UNIVERSITY of GLASGOW

The Corresponence of James McNeil Whistler
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Documents associated with: Gentle Art of Making Enemies, The
Record 1 of 181

System Number: 12979
Date: [19 July 1862][1]
Author: Frederick Buckstone[2]
Place: [London]
Recipient: William Hepworth Dixon[3]
Place: [London]
Call Number: Published
Document Type: PLfc[4]


[...] Mr. Whistler was well aware of his picture being advertised as 'The Woman in White,'[5] and was pleased with the name [...]

There was no intention, to mislead the public by the supposition that it referred to the heroine of Mr. Wilkie Collins's novel[6]; but being the figure of a female attired in white, with a white background, with which no-colour the artist has produced some original effects, the picture was called 'The Woman in White,' simply because it could not be called 'The Woman in Black,' or any other colour. [...]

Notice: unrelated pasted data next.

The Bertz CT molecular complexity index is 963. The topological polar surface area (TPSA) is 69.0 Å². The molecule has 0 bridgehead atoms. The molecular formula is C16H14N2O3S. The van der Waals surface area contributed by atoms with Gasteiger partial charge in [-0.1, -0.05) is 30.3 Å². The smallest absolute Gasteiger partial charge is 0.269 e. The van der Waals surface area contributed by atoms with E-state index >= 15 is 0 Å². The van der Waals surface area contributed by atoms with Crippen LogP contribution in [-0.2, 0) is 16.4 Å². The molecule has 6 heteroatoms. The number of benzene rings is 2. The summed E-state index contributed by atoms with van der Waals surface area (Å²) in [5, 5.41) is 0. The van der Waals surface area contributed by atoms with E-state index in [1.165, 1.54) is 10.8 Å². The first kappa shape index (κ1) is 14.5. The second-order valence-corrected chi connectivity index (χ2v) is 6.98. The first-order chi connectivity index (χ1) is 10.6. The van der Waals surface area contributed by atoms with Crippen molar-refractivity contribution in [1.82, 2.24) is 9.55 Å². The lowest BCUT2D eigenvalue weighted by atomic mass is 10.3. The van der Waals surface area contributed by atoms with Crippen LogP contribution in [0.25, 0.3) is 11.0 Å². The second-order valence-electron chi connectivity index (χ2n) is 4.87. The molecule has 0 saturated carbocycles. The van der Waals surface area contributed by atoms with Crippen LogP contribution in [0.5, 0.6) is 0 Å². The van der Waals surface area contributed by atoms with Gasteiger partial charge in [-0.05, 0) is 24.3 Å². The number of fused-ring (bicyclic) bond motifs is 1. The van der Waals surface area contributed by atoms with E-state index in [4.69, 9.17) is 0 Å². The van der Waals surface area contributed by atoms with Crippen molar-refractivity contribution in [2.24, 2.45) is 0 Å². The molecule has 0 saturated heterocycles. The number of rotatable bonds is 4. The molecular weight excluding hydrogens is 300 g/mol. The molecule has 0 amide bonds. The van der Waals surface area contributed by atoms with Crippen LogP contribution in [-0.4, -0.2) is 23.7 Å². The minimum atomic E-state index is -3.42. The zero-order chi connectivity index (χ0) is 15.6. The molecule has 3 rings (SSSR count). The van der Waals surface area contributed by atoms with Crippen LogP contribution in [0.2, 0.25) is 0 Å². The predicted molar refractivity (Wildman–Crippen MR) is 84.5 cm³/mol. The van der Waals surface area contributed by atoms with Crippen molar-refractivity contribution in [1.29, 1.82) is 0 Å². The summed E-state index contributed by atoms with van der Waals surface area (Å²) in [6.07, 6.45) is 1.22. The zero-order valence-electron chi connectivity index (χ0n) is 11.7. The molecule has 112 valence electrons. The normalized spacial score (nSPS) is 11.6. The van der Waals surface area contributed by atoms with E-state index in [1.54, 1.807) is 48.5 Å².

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Notes:

1.  19 July 1862
Date of publication (see below).

2.  Frederick Buckstone
Frederick Buckstone (b. ca 1838), artist and secretary of the Berners Street Gallery [more].

3.  Hepworth Dixon
William Hepworth Dixon (1821-1879), editor of the Athenaeum from 1853-1869 [more]

4.  PLfc
This is an excerpt from Buckstone's letter, as published in The Athenaeum, no. 1812, 19 July 1862, p. 86. It was written in reply to JW's letter of 1 July 1862 (Whistler, James McNeill, [Letter to the Editor], The Athenaeum, no. 1810, 5 July 1862, p. 23 [GM, B.1], p. 23; reprinted in Whistler, James McNeill, The Gentle Art of Making Enemies, London and New York, 1890, p. 54 (#13149).

5.  'The Woman in White,'
Symphony in White, No. I: The White Girl (YMSM 38).

6.  Wilkie Collins's novel
See #13149 for a full discussion.